Co-author: Zakary A. Kessler
The question of whether certain behavior requires a real estate license is not only a logical place to begin a presentation on real estate license law, it is an important topic for general real estate practitioners. Business brokerage is an area that frequently raises the issue of whether activity requires a real estate brokerage license. This article explains the general concepts shaping and defining the answer to this question, and then it concludes by exploring the business brokerage context.
C.R.S. § 12-61-102 provides the general statement that “it is unlawful for any person, firm, partnership, limited liability company, association, or corporation to engage in the business or capacity of real estate broker in this state without first having obtained a license from the Real Estate Commission.” C.R.S. § 12-61-101(2)(a) in turn defines the term “real estate broker” as follows:(E1)
(2)(a) “Real estate broker” or “broker” means any person, firm, partnership, limited liability company, association, or corporation who, in consideration of compensation by fee, commission, salary, or anything of value or with the intention of receiving or collecting such compensation,engages in or offers or attempts to engage in, either directly or indirectly, by a continuing course of conduct or by any single act or transaction, any of the following acts:
(I) Selling, exchanging, buying, renting, or leasing real estate, or interest therein, or improvements affixed thereon;
(II) Offering to sell, exchange, buy, rent, or lease real estate, or interest therein, or improvements affixed thereon;
(III) Selling or offering to sell or exchange an existing lease of real estate, or interest therein, or improvements affixed thereon;
(IV) Negotiating the purchase, sale, or exchange of real estate, or interest therein, or improvements affixed thereon;
(V) Listing, offering, attempting, or agreeing to list real estate, or interest therein, or improvements affixed thereon for sale, exchange, rent, or lease;
(VI) Auctioning or offering, attempting, or agreeing to auction real estate, or interest therein, or improvements affixed thereon;
(VII) Buying, selling, offering to buy or sell, or otherwise dealing in options on real estate, or interest therein, or improvements affixed thereon or acting as an “option dealer”;
(VIII) Performing any of the foregoing acts as an employee of, or in behalf of, the owner of real estate, or interest therein, or improvements affixed thereon at a salary or for a fee, commission, or other consideration;
(IX) Negotiating or attempting or offering to negotiate the listing, sale, purchase, exchange, or lease of a business or business opportunity or the goodwill thereof or any interest therein when such act or transaction involves, directly or indirectly, any change in the ownership or interest in real estate, or in a leasehold interest or estate, or in a business or business opportunity which owns an interest in real estate or in a leasehold unless such act is performed by any broker-dealer licensed under the provisions of article 51 of title 11, C.R.S., who is actually engaged generally in the business of offering, selling, purchasing, or trading in securities or any officer, partner, salesperson, employee, or other authorized representative or agent thereof;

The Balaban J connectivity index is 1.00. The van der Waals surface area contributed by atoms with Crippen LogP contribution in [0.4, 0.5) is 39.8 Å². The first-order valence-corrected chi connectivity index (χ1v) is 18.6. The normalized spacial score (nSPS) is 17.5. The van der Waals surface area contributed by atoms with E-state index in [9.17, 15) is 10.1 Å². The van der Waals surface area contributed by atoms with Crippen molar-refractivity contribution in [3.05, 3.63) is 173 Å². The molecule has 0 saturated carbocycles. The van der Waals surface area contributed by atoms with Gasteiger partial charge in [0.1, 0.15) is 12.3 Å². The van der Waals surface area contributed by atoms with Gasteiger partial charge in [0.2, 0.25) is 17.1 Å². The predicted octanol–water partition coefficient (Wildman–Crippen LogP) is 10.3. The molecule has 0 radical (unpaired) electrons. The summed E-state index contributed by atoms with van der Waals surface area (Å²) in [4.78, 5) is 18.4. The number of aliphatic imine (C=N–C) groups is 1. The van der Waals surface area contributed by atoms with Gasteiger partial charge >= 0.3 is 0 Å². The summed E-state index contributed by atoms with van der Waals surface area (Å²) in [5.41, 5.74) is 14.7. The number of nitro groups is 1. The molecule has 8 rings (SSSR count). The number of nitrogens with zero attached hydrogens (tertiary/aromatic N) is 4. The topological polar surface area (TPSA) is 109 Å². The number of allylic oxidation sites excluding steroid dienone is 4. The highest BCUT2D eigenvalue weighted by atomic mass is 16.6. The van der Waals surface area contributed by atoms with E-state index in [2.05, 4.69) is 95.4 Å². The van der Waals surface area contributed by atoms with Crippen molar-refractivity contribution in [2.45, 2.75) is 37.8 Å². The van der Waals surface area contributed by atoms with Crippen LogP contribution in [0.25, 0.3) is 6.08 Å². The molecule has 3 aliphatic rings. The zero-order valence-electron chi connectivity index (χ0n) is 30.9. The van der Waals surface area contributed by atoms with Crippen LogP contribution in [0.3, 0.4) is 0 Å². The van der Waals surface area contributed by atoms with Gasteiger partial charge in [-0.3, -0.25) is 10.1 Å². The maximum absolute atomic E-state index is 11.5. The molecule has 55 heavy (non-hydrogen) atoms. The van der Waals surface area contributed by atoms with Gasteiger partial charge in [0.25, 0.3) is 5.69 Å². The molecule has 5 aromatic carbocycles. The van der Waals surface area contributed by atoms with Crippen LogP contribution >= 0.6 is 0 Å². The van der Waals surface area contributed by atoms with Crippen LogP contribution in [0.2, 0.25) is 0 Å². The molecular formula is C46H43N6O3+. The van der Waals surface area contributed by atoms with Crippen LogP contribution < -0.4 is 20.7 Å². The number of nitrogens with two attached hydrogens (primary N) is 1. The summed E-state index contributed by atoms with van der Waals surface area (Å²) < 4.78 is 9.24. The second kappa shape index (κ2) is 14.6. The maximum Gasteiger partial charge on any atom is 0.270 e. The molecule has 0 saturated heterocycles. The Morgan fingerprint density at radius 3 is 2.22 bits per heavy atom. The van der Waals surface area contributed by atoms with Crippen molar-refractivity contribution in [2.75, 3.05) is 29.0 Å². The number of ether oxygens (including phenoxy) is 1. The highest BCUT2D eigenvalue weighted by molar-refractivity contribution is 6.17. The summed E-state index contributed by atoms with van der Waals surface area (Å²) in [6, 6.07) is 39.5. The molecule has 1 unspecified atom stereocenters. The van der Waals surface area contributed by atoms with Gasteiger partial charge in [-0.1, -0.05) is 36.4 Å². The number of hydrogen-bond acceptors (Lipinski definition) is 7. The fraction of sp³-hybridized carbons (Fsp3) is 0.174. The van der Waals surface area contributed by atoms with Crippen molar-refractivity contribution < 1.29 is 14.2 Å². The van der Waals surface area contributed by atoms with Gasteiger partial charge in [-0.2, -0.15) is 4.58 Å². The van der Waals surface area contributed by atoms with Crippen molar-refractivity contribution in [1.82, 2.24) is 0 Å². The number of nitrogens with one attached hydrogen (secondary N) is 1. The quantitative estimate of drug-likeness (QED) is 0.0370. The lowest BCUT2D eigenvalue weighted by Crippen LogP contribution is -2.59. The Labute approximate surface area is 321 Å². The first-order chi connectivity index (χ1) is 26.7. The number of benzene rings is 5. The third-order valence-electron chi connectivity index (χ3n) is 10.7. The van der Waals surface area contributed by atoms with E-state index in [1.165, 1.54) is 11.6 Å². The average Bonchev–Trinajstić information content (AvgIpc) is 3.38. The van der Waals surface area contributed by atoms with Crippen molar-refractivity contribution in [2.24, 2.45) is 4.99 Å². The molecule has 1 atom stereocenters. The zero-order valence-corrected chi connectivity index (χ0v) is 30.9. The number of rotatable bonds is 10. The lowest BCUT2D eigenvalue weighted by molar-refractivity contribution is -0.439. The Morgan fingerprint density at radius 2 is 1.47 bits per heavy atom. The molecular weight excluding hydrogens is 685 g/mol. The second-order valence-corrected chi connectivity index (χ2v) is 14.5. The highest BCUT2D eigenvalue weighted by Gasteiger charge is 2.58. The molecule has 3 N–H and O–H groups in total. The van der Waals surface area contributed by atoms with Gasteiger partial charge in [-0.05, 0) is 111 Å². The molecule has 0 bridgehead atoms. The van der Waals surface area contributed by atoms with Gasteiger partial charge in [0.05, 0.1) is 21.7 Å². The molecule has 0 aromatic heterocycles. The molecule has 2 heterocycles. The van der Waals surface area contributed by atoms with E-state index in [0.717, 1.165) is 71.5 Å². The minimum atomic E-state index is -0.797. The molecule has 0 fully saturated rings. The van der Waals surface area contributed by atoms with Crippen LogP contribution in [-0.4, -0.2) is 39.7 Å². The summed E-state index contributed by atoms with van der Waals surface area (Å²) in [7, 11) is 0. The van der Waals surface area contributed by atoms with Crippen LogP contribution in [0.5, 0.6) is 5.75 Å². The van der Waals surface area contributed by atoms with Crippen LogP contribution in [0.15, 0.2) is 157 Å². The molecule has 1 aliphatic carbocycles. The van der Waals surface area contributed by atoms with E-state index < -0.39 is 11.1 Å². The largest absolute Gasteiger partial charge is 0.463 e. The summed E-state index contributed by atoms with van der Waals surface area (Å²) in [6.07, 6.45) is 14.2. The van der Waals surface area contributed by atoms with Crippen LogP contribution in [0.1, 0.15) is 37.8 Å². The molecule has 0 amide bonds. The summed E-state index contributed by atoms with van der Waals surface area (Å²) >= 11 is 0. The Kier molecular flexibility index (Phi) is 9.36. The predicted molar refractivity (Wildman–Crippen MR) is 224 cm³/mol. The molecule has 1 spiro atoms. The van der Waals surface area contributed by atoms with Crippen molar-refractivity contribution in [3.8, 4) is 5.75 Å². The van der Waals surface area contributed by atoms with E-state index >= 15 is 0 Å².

(X) Soliciting a fee or valuable consideration from a prospective tenant for furnishing information concerning the availability of real property, including apartment housing which may be leased or rented as a private dwelling, abode, or place of residence. Any person, firm, partnership, limited liability company, association, or corporation or any employee or authorized agent thereof engaged in the act of soliciting a fee or valuable consideration from any person other than a prospective tenant for furnishing information concerning the availability of real property, including apartment housing which may be leased or rented as a private dwelling, abode, or place of residence, is exempt from this definition of “real estate broker” or “broker”. This exemption applies only in respect to the furnishing of information concerning the availability of real property.
The phrasing “…engages in or offers or attempts to engage in, either directly or indirectly, by a continuing course of conduct or by any single act or transaction, any of the following acts:…”(E2) is extraordinarily broad. Like many statutes, the general rule is so broad that the challenging analysis comes not from scrutinizing the general rule, but from analyzing the exceptions.(E3) C.R.S. § 12-61-101(b) identifies the exceptions to the general rule. While some of the exceptions might incidentally apply to business brokerage, there is no targeted exception encompassing business brokerage.